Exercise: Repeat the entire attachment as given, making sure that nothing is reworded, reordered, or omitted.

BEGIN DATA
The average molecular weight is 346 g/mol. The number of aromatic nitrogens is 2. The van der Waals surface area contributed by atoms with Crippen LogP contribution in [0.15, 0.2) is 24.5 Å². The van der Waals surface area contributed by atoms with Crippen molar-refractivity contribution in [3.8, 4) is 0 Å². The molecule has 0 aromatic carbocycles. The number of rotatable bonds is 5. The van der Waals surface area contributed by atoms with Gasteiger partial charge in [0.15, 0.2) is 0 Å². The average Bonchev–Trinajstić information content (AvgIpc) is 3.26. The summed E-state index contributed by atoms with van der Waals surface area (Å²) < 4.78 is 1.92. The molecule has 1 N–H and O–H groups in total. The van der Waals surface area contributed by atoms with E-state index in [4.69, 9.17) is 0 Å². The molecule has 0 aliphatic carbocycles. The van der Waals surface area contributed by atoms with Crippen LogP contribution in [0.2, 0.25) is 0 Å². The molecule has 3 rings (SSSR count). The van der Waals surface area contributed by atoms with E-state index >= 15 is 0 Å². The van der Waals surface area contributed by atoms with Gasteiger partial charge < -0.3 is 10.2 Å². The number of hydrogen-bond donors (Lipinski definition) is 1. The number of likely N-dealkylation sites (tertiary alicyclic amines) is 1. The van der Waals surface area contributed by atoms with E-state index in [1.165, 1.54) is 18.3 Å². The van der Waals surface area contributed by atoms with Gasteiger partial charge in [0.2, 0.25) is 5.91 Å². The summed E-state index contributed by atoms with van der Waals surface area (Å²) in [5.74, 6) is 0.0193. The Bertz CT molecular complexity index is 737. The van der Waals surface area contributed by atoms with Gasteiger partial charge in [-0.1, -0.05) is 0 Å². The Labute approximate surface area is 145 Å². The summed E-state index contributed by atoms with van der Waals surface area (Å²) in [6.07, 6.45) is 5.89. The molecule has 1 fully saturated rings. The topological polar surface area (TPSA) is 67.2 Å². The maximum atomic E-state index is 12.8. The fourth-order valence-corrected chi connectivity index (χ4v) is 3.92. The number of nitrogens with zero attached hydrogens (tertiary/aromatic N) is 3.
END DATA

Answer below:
The average molecular weight is 346 g/mol. The number of aromatic nitrogens is 2. The van der Waals surface area contributed by atoms with Crippen LogP contribution in [0.15, 0.2) is 24.5 Å². The van der Waals surface area contributed by atoms with Crippen molar-refractivity contribution in [3.8, 4) is 0 Å². The molecule has 0 aromatic carbocycles. The number of rotatable bonds is 5. The van der Waals surface area contributed by atoms with Gasteiger partial charge in [0.15, 0.2) is 0 Å². The average Bonchev–Trinajstić information content (AvgIpc) is 3.26. The summed E-state index contributed by atoms with van der Waals surface area (Å²) < 4.78 is 1.92. The molecule has 1 N–H and O–H groups in total. The van der Waals surface area contributed by atoms with E-state index in [4.69, 9.17) is 0 Å². The molecule has 0 aliphatic carbocycles. The van der Waals surface area contributed by atoms with Crippen LogP contribution in [0.2, 0.25) is 0 Å². The molecule has 3 rings (SSSR count). The van der Waals surface area contributed by atoms with E-state index >= 15 is 0 Å². The van der Waals surface area contributed by atoms with Gasteiger partial charge < -0.3 is 10.2 Å². The number of hydrogen-bond donors (Lipinski definition) is 1. The number of likely N-dealkylation sites (tertiary alicyclic amines) is 1. The van der Waals surface area contributed by atoms with E-state index in [1.165, 1.54) is 18.3 Å². The van der Waals surface area contributed by atoms with Gasteiger partial charge in [0.2, 0.25) is 5.91 Å². The summed E-state index contributed by atoms with van der Waals surface area (Å²) in [5.74, 6) is 0.0193. The Bertz CT molecular complexity index is 737. The van der Waals surface area contributed by atoms with Gasteiger partial charge in [-0.1, -0.05) is 0 Å². The Labute approximate surface area is 145 Å². The summed E-state index contributed by atoms with van der Waals surface area (Å²) in [6.07, 6.45) is 5.89. The molecule has 1 fully saturated rings. The topological polar surface area (TPSA) is 67.2 Å². The maximum atomic E-state index is 12.8. The fourth-order valence-corrected chi connectivity index (χ4v) is 3.92. The number of nitrogens with zero attached hydrogens (tertiary/aromatic N) is 3.